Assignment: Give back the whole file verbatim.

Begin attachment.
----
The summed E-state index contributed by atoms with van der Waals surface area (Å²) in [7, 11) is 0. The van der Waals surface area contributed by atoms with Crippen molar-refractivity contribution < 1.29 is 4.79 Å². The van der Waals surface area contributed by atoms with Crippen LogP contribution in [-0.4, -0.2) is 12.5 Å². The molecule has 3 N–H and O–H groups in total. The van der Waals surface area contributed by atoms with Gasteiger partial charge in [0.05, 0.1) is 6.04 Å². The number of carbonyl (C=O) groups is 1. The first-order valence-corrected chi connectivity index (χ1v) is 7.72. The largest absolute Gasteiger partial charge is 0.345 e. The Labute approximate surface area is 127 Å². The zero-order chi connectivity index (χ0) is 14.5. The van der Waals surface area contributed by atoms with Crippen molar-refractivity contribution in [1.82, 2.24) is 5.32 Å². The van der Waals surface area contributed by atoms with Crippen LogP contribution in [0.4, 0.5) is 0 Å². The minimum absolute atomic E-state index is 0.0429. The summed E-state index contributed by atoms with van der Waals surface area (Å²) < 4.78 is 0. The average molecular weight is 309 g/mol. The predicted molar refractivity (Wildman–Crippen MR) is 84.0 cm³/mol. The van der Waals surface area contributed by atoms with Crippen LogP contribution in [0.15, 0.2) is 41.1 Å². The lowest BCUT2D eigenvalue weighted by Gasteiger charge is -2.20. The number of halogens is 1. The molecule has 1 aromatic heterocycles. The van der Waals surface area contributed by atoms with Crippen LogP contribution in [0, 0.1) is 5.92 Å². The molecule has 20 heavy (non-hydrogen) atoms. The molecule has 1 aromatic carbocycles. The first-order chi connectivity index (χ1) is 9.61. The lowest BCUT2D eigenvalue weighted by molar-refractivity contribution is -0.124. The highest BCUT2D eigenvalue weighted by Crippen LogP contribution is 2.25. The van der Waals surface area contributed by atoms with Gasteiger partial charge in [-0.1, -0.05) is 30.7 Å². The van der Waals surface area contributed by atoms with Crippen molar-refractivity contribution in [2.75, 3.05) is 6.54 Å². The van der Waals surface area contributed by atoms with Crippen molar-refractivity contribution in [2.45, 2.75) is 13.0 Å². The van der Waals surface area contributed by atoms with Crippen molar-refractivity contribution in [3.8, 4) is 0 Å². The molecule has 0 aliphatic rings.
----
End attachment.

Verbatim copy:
The summed E-state index contributed by atoms with van der Waals surface area (Å²) in [7, 11) is 0. The van der Waals surface area contributed by atoms with Crippen molar-refractivity contribution < 1.29 is 4.79 Å². The van der Waals surface area contributed by atoms with Crippen LogP contribution in [-0.4, -0.2) is 12.5 Å². The molecule has 3 N–H and O–H groups in total. The van der Waals surface area contributed by atoms with Gasteiger partial charge in [0.05, 0.1) is 6.04 Å². The number of carbonyl (C=O) groups is 1. The first-order valence-corrected chi connectivity index (χ1v) is 7.72. The largest absolute Gasteiger partial charge is 0.345 e. The Labute approximate surface area is 127 Å². The zero-order chi connectivity index (χ0) is 14.5. The van der Waals surface area contributed by atoms with Crippen molar-refractivity contribution in [1.82, 2.24) is 5.32 Å². The van der Waals surface area contributed by atoms with Crippen LogP contribution in [0.4, 0.5) is 0 Å². The minimum absolute atomic E-state index is 0.0429. The summed E-state index contributed by atoms with van der Waals surface area (Å²) < 4.78 is 0. The average molecular weight is 309 g/mol. The predicted molar refractivity (Wildman–Crippen MR) is 84.0 cm³/mol. The van der Waals surface area contributed by atoms with Crippen LogP contribution in [0.15, 0.2) is 41.1 Å². The lowest BCUT2D eigenvalue weighted by Gasteiger charge is -2.20. The number of halogens is 1. The molecule has 1 aromatic heterocycles. The van der Waals surface area contributed by atoms with Crippen LogP contribution in [0, 0.1) is 5.92 Å². The molecule has 20 heavy (non-hydrogen) atoms. The molecule has 1 aromatic carbocycles. The first-order chi connectivity index (χ1) is 9.61. The lowest BCUT2D eigenvalue weighted by molar-refractivity contribution is -0.124. The highest BCUT2D eigenvalue weighted by Crippen LogP contribution is 2.25. The van der Waals surface area contributed by atoms with Gasteiger partial charge in [-0.1, -0.05) is 30.7 Å². The van der Waals surface area contributed by atoms with Crippen molar-refractivity contribution in [2.75, 3.05) is 6.54 Å². The van der Waals surface area contributed by atoms with Crippen molar-refractivity contribution in [2.45, 2.75) is 13.0 Å². The van der Waals surface area contributed by atoms with Crippen molar-refractivity contribution in [3.8, 4) is 0 Å². The molecule has 0 aliphatic rings.